Bizzle: I definitely feel like I do. I think that that’s a burden that a lot of us, speaking as a black male, a lot of us having to carry, because there’s stereotypes about every race, but it seems like a lot of our stereotypes are negative, so you wear that. For example, when I’m in public and I’m in a group, I don’t wanna be too loud because I wear the burden of making black people look like we’re loud and ghetto because that’s a stigma. Or I wanna be on time because if I’m late, they’re gonna be like, ‘Oh, see black people are always late.’ That’s a burden that we’ve always wore or had to carry in a lot of different areas. So now as a believer, there’s a lot of stigmas and stereotypes as well that we kind of have to overcome.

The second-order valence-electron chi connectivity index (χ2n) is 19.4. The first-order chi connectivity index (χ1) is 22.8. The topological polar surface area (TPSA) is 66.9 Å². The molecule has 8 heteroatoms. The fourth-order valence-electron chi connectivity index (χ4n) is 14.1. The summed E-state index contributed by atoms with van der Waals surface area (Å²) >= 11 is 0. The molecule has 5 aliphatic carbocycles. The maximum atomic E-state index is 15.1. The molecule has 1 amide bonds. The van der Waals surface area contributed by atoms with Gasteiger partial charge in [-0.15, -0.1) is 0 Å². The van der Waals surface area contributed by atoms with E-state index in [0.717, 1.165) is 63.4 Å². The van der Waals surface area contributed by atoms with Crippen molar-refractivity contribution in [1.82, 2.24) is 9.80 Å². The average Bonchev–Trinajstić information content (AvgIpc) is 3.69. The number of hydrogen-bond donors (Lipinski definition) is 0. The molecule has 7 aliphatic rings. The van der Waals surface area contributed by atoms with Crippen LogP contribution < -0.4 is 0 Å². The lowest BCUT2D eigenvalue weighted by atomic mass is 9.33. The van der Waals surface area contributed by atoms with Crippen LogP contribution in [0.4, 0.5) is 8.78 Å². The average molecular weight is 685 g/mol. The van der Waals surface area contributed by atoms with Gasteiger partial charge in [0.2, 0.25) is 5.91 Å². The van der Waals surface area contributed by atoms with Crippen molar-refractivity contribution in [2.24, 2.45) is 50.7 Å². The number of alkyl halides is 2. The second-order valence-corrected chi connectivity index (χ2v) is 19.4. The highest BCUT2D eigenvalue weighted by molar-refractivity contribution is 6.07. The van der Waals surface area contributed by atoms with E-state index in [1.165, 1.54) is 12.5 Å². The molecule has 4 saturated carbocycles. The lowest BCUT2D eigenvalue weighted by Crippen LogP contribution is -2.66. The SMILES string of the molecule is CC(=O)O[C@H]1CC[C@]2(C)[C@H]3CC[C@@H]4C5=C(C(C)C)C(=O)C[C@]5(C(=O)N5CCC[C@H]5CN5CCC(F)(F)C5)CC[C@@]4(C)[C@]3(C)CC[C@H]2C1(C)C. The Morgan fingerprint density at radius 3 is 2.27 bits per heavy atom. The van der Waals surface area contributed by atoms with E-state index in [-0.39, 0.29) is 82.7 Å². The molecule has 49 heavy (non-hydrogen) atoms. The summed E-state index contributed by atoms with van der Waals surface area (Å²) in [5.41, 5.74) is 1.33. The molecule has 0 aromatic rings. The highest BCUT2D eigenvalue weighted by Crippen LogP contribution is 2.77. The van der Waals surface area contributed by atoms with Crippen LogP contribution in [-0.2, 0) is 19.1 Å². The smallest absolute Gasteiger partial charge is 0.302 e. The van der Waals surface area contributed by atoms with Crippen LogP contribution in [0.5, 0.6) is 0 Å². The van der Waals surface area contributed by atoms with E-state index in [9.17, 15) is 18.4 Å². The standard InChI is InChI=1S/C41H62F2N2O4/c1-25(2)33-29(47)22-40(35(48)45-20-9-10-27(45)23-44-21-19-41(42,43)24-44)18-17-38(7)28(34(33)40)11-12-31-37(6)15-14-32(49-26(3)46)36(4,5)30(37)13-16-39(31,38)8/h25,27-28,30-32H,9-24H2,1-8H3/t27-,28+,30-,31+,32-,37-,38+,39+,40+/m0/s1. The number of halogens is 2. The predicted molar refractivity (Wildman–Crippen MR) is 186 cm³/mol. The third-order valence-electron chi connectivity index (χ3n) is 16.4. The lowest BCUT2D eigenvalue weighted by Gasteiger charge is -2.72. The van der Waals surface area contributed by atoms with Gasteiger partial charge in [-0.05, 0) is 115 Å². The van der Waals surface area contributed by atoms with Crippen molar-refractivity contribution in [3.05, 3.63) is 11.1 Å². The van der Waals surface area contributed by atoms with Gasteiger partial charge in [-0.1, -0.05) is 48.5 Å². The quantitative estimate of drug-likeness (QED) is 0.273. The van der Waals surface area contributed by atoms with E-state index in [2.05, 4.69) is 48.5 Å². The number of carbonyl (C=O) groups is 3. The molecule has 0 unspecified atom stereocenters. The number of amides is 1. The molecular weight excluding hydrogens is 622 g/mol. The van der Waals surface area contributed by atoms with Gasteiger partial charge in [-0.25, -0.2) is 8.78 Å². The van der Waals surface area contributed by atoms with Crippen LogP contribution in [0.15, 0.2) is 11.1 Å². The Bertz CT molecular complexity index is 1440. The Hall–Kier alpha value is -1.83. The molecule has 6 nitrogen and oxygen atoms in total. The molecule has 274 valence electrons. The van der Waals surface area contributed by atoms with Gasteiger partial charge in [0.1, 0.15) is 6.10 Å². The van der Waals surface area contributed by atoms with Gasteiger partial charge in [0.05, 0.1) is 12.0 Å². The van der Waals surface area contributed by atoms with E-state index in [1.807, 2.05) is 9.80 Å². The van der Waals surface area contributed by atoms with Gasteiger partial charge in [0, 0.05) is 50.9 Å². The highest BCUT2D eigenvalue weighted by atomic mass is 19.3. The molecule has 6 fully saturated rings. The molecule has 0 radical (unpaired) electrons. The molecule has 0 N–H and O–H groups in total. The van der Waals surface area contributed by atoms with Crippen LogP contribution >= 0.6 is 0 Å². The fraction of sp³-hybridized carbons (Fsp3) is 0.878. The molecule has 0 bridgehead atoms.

DX: What is the theme behind the new album, Crowns & Crosses?
Bizzle: Crowns & Crosses, the crowns represent moments of triumph, moments where you’re just bold and, you know, ‘Praise God and Hallelujah’ and all those good moments. And then the crosses represent the cross that you have to bear in this life, the struggles, the pain that you have to deal with, while still trying to keep your joy. Then also, while we’re on this earth, we’re guaranteed suffering. The Bible never tells us that we’re gonna have Heaven on Earth like that. It tells us that there’s going to be suffering. So we carry our crosses now and later on we get our crowns.
DX: You’ve been in the game for a minute. Is this project reflective of your journey that a new artist wouldn’t be able to create?